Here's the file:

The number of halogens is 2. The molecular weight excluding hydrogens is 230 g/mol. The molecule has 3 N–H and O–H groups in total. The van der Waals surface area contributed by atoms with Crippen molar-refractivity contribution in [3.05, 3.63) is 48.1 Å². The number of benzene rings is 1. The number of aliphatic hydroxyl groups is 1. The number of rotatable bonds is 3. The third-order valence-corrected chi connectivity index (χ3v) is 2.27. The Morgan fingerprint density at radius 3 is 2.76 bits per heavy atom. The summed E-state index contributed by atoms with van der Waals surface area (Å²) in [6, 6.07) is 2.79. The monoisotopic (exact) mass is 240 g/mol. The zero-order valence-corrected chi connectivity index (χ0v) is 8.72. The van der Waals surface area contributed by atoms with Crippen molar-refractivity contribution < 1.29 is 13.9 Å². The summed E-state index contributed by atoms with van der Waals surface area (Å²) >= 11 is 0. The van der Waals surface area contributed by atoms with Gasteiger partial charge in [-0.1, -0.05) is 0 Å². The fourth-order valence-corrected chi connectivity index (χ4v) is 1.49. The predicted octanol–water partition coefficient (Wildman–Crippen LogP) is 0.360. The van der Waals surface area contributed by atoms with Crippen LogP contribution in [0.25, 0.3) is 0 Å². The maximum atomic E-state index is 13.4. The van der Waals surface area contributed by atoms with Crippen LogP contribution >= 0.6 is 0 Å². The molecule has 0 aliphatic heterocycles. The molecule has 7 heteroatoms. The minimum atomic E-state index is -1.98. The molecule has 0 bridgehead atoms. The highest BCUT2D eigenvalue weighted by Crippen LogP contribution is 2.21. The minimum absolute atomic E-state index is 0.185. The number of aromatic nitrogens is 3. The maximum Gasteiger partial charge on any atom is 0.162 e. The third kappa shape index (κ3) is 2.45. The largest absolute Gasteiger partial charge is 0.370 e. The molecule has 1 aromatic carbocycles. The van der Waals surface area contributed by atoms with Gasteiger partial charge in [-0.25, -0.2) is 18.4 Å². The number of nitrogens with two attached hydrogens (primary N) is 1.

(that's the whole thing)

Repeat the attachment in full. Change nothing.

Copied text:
The number of halogens is 2. The molecular weight excluding hydrogens is 230 g/mol. The molecule has 3 N–H and O–H groups in total. The van der Waals surface area contributed by atoms with Crippen molar-refractivity contribution in [3.05, 3.63) is 48.1 Å². The number of benzene rings is 1. The number of aliphatic hydroxyl groups is 1. The number of rotatable bonds is 3. The third-order valence-corrected chi connectivity index (χ3v) is 2.27. The Morgan fingerprint density at radius 3 is 2.76 bits per heavy atom. The summed E-state index contributed by atoms with van der Waals surface area (Å²) in [6, 6.07) is 2.79. The monoisotopic (exact) mass is 240 g/mol. The zero-order valence-corrected chi connectivity index (χ0v) is 8.72. The van der Waals surface area contributed by atoms with Crippen molar-refractivity contribution < 1.29 is 13.9 Å². The summed E-state index contributed by atoms with van der Waals surface area (Å²) >= 11 is 0. The van der Waals surface area contributed by atoms with Gasteiger partial charge in [-0.1, -0.05) is 0 Å². The fourth-order valence-corrected chi connectivity index (χ4v) is 1.49. The predicted octanol–water partition coefficient (Wildman–Crippen LogP) is 0.360. The van der Waals surface area contributed by atoms with Crippen LogP contribution in [0.25, 0.3) is 0 Å². The maximum atomic E-state index is 13.4. The van der Waals surface area contributed by atoms with Crippen LogP contribution >= 0.6 is 0 Å². The molecule has 0 aliphatic heterocycles. The molecule has 7 heteroatoms. The minimum atomic E-state index is -1.98. The molecule has 0 bridgehead atoms. The highest BCUT2D eigenvalue weighted by Crippen LogP contribution is 2.21. The minimum absolute atomic E-state index is 0.185. The number of aromatic nitrogens is 3. The maximum Gasteiger partial charge on any atom is 0.162 e. The third kappa shape index (κ3) is 2.45. The largest absolute Gasteiger partial charge is 0.370 e. The molecule has 1 aromatic carbocycles. The van der Waals surface area contributed by atoms with Gasteiger partial charge in [-0.25, -0.2) is 18.4 Å². The number of nitrogens with two attached hydrogens (primary N) is 1.